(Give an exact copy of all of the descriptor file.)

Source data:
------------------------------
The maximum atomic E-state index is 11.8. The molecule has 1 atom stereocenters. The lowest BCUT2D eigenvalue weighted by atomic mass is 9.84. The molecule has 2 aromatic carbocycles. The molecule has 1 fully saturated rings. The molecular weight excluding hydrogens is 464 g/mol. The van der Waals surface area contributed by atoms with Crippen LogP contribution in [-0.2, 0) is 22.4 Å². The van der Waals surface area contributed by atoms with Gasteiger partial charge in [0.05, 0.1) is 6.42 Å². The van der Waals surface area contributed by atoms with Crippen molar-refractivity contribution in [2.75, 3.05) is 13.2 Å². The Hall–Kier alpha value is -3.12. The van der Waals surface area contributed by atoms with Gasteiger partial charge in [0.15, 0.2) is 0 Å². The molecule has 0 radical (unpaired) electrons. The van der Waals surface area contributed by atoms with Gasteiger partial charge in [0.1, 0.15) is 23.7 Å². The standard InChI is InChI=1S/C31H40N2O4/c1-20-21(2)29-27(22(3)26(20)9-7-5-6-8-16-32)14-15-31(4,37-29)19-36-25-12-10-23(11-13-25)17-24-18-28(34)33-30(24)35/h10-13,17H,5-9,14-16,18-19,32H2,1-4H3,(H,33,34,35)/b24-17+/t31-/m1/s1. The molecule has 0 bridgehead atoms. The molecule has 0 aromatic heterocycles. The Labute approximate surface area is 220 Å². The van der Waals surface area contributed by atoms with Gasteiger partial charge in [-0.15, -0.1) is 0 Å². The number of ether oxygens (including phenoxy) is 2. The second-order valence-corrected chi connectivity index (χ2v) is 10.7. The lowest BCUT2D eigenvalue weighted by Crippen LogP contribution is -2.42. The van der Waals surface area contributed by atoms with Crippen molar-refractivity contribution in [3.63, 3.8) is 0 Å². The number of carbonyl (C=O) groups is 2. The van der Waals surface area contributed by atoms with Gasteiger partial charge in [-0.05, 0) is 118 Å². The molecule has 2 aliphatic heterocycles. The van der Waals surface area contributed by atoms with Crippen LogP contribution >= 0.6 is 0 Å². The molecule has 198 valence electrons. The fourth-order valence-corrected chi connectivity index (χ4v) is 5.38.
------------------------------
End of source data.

The maximum atomic E-state index is 11.8. The molecule has 1 atom stereocenters. The lowest BCUT2D eigenvalue weighted by atomic mass is 9.84. The molecule has 2 aromatic carbocycles. The molecule has 1 fully saturated rings. The molecular weight excluding hydrogens is 464 g/mol. The van der Waals surface area contributed by atoms with Crippen LogP contribution in [-0.2, 0) is 22.4 Å². The van der Waals surface area contributed by atoms with Gasteiger partial charge in [0.05, 0.1) is 6.42 Å². The van der Waals surface area contributed by atoms with Crippen molar-refractivity contribution in [2.75, 3.05) is 13.2 Å². The Hall–Kier alpha value is -3.12. The van der Waals surface area contributed by atoms with Gasteiger partial charge in [0.15, 0.2) is 0 Å². The molecule has 0 radical (unpaired) electrons. The van der Waals surface area contributed by atoms with Gasteiger partial charge in [0.1, 0.15) is 23.7 Å². The standard InChI is InChI=1S/C31H40N2O4/c1-20-21(2)29-27(22(3)26(20)9-7-5-6-8-16-32)14-15-31(4,37-29)19-36-25-12-10-23(11-13-25)17-24-18-28(34)33-30(24)35/h10-13,17H,5-9,14-16,18-19,32H2,1-4H3,(H,33,34,35)/b24-17+/t31-/m1/s1. The molecule has 0 bridgehead atoms. The molecule has 0 aromatic heterocycles. The Labute approximate surface area is 220 Å². The van der Waals surface area contributed by atoms with Gasteiger partial charge in [-0.15, -0.1) is 0 Å². The number of ether oxygens (including phenoxy) is 2. The second-order valence-corrected chi connectivity index (χ2v) is 10.7. The lowest BCUT2D eigenvalue weighted by Crippen LogP contribution is -2.42. The van der Waals surface area contributed by atoms with Crippen molar-refractivity contribution in [3.63, 3.8) is 0 Å². The number of carbonyl (C=O) groups is 2. The van der Waals surface area contributed by atoms with Gasteiger partial charge in [-0.05, 0) is 118 Å². The molecule has 2 aliphatic heterocycles. The van der Waals surface area contributed by atoms with Crippen LogP contribution >= 0.6 is 0 Å². The molecule has 198 valence electrons. The fourth-order valence-corrected chi connectivity index (χ4v) is 5.38.